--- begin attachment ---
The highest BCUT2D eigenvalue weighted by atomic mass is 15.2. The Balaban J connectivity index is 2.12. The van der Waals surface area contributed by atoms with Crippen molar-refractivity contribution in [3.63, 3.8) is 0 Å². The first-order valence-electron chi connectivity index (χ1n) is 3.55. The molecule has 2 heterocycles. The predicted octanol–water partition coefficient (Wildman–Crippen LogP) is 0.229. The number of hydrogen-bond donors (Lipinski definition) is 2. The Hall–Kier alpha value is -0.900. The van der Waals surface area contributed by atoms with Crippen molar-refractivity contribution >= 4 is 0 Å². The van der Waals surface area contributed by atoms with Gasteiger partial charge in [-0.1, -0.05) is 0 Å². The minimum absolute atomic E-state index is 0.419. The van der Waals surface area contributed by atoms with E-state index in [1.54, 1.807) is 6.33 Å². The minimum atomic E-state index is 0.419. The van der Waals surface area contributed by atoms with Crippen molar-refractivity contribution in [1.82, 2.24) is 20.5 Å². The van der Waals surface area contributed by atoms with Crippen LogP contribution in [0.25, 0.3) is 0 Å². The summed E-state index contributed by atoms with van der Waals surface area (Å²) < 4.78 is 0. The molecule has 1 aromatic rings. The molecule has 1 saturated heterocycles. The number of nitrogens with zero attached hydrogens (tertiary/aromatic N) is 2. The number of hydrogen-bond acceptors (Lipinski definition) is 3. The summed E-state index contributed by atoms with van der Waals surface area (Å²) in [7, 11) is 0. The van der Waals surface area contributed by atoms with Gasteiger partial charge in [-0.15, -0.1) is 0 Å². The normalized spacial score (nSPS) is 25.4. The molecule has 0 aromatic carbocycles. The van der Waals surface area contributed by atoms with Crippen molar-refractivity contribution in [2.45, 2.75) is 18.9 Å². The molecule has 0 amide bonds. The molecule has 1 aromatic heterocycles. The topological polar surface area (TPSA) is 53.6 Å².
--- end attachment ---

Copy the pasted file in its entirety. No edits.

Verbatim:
The highest BCUT2D eigenvalue weighted by atomic mass is 15.2. The Balaban J connectivity index is 2.12. The van der Waals surface area contributed by atoms with Crippen molar-refractivity contribution in [3.63, 3.8) is 0 Å². The first-order valence-electron chi connectivity index (χ1n) is 3.55. The molecule has 2 heterocycles. The predicted octanol–water partition coefficient (Wildman–Crippen LogP) is 0.229. The number of hydrogen-bond donors (Lipinski definition) is 2. The Hall–Kier alpha value is -0.900. The van der Waals surface area contributed by atoms with Crippen molar-refractivity contribution >= 4 is 0 Å². The van der Waals surface area contributed by atoms with Gasteiger partial charge in [-0.1, -0.05) is 0 Å². The minimum absolute atomic E-state index is 0.419. The van der Waals surface area contributed by atoms with E-state index in [1.54, 1.807) is 6.33 Å². The minimum atomic E-state index is 0.419. The van der Waals surface area contributed by atoms with Crippen molar-refractivity contribution in [1.82, 2.24) is 20.5 Å². The van der Waals surface area contributed by atoms with Crippen LogP contribution in [0.25, 0.3) is 0 Å². The summed E-state index contributed by atoms with van der Waals surface area (Å²) < 4.78 is 0. The molecule has 1 aromatic rings. The molecule has 1 saturated heterocycles. The number of nitrogens with zero attached hydrogens (tertiary/aromatic N) is 2. The number of hydrogen-bond acceptors (Lipinski definition) is 3. The summed E-state index contributed by atoms with van der Waals surface area (Å²) in [7, 11) is 0. The van der Waals surface area contributed by atoms with Gasteiger partial charge in [-0.15, -0.1) is 0 Å². The normalized spacial score (nSPS) is 25.4. The molecule has 0 aromatic carbocycles. The van der Waals surface area contributed by atoms with Crippen molar-refractivity contribution in [2.45, 2.75) is 18.9 Å². The molecule has 0 amide bonds. The molecule has 1 aromatic heterocycles. The topological polar surface area (TPSA) is 53.6 Å².